Watering at night puts the plants at risk for these diseases. If you must water in the evenings, avoid getting the leaves wet. Water the base of the plant only.
Gardening Tip #7: Know What Planting Zone You Are In
Knowing what planting zone you are in will help you choose plants that will thrive in your area. Be sure to know when your last frost date is and when the first frost date is for your area.
The date in the almanac is approximate so keep your eye on your local weather. Plant too soon and you lose the crop, plant too late and you lose the crop, but nature is designed to give us a clear warning.
Be sure to record your weather patterns in your garden journal for future planning.
Gardening Tip #8: Purchase Quality Seeds for Your Garden
Most gardeners start looking through their seed catalogs in January because the desire to be gardening is starting to bud. I fully recommend Baker Creek Heirloom Seeds, Territorial Seed Company, and Wood Prairie Farms.
There are many, many seed companies. It may take some trial and error, but be patient, it is worth finding someone you feel good about doing business with. Be sure to order early.
Your local farm supply store can also help with your gardening needs. They can be a valuable asset to you.
Gardening Tip #9: Learn How to Save Garden Seeds
Some say this isn’t necessary, “We can always order seeds.” I strongly disagree with them. It is becoming harder to find seed companies who have heirloom seeds and not GMO seeds.
With the increasing number of gardeners, many seed companies are finding themselves running out of certain seeds. This means you may have to wait until some are restocked before you can order what you need.
Learning to save garden seeds saves money and time.
Gardening Tip # 10: Use a Garden Journal
A garden journal is essential to successful gardening. Accurate records put valuable gardening information at your fingertips.
It’s important to record your garden layout – what and where you plant; a sketch of your garden. This will help you with your crop rotation.
You can easily keep track of what you ordered and from whom you purchased it.
Record what your family liked best, which produced best, things like that. This will help keep you from ordering something you didn’t like, something that didn’t perform well, or from a company you didn’t like doing business with.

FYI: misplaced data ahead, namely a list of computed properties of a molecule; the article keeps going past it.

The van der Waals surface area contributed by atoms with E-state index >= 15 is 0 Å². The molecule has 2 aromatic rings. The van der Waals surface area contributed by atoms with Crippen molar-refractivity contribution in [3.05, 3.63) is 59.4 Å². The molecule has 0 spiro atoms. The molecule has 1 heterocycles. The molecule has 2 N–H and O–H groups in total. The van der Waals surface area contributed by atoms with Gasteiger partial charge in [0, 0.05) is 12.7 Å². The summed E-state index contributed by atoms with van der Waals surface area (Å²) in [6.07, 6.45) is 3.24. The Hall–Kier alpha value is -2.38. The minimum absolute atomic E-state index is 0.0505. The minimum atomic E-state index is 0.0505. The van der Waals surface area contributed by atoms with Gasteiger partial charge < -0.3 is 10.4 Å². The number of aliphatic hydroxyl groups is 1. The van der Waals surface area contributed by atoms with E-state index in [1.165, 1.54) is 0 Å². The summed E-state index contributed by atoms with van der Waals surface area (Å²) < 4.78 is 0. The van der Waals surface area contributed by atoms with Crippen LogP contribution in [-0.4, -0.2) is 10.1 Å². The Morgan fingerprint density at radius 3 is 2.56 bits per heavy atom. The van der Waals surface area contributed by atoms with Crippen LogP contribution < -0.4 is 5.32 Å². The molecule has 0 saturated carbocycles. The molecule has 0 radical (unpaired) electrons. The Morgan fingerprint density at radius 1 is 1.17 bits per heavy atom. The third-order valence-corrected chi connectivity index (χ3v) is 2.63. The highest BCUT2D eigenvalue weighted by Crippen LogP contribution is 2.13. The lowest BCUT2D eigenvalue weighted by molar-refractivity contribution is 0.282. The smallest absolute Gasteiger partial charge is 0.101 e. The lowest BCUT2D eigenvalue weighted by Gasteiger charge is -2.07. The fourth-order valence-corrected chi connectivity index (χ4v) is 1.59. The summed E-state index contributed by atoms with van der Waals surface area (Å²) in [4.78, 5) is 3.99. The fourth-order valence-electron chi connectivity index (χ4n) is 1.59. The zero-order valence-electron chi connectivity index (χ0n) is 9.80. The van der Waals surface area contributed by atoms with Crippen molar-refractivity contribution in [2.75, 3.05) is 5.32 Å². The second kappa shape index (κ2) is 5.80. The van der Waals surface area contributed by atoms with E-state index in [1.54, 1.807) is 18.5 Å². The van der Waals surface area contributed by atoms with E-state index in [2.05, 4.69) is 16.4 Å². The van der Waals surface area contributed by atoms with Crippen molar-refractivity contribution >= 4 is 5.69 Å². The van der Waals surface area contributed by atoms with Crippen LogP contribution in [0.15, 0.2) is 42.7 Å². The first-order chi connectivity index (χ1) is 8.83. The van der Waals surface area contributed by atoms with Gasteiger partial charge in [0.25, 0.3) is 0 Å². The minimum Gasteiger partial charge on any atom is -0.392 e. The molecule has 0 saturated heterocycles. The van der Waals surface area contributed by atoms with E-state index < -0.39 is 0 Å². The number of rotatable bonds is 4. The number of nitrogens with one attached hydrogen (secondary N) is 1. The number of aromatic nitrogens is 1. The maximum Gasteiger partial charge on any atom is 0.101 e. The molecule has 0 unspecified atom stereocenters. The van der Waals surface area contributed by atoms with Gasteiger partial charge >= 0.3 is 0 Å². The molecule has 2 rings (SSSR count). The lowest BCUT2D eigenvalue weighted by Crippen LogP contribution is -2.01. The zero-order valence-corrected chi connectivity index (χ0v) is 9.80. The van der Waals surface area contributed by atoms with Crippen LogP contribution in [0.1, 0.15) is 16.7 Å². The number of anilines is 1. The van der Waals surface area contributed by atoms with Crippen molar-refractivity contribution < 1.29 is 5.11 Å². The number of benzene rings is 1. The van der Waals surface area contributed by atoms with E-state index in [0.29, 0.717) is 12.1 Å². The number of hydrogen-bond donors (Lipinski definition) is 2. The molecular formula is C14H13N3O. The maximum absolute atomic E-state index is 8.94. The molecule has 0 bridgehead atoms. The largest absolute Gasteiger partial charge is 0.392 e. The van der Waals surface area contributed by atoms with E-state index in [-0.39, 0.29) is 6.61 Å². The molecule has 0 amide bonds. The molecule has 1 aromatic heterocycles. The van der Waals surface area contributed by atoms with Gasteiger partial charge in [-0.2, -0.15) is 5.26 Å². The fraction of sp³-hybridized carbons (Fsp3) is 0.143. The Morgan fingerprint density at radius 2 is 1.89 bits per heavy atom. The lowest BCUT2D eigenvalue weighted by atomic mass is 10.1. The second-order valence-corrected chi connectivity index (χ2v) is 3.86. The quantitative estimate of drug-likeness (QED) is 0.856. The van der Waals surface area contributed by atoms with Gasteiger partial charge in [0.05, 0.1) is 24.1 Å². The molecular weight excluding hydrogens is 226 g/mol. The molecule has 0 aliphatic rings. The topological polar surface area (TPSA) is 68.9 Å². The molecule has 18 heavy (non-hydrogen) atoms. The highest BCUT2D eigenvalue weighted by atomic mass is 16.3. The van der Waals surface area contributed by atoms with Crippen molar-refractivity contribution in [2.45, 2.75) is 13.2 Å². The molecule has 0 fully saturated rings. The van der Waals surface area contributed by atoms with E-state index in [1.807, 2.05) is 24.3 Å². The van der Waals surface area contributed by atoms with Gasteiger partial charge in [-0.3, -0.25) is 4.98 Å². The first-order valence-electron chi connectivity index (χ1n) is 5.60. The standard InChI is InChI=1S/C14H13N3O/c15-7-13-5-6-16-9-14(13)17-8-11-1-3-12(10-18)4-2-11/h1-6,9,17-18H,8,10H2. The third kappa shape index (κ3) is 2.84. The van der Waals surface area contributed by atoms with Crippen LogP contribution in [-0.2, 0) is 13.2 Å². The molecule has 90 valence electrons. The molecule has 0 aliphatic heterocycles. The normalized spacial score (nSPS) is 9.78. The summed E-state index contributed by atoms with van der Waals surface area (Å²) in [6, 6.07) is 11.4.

For me, fall is the best time to be sure my notes are in order. During my winter review, I’m able to make decisions and improvements without trying to “remember everything.” This proves more and more challenging for some of us.
Gardening Tip #11: What to Plant in Your Garden
Be sure to plant what you and your family eat. Some vegetables are easier to grow than others. Start with easy-to-grow vegetables your family likes.
Easiest Vegetables to Grow
- Tomatoes: remarkably high yielding; so many varieties to choose from
- Zucchini: super productive; planting 3 hills will produce for a family of four and you’ll probably have plenty to share
- Peppers: usually very productive; we plant 6-7 varieties
- Beans: some are more productive than others; many varieties; plant more than one variety
- Yellow Squash: super productive; like zucchini, only a few plants are needed
- Lettuce: cool weather crop; productive if you harvest as it grows
- Carrots: one harvest; easy to grow IF you have loose, sandy, well-drained soil; excellent in a container or raised bed gardening
- Peas: productive all season long; many varieties to choose from; most are heat tolerant except cool weather varieties like sweet peas
- Cantaloupe: productive; each vine produces several melons; grow vertically or allow space for trailing vines
- Watermelon: productive; each vine will produce several melons; allow space for trailing vines
- Marigolds, Nasturtium, Zinnias: mixed in the garden to help discourage some predators and insects and to attract beneficial insects
Gardening Tip #12: How to Protect Your Garden
When the seeds are sprouting, and your garden is starting to grow, it’s time to protect it. Squirrels, birds, deer, and other animals will eat the seeds and tear young plants down to the root in a matter of minutes.
You will want some type of fence for keeping them out. Chicken wire buried 1 inch in the ground will deter rabbits. Planting a few marigolds around your garden perimeter can ward off deer.
Cinnamon or cayenne pepper sprinkled around your seedlings can help deter squirrels.
We’ve had the most success with electric fencing. It is a cheap, easily installed fencing option for protecting your harvest.
You have to “visit” your garden every day – some days may not take more than 10 – 15 minutes. On other days, you may spend an hour or more, depending on your garden size. You should remove weeds, check for signs of bugs or worms and deal with them, check for ripe fruit, generally take care of whatever you see needs to be done.
Don’t over-fertilize. Use fertilizers only when your garden shows signs of a nutrient deficiency. Use lightly, too much will kill plants. Don’t use chemical fertilizers.
Don’t use pesticides or herbicides. These are dangerous for both humans and animals.
Don’t be afraid to try and fail, learn and implement the lessons in your next garden.
Now that you have my 12 best gardening tips for beginners, what are you waiting for? Get gardening! Be sure to involve your whole family in the process.
Happy Growing! Happy Eating! Happy Times!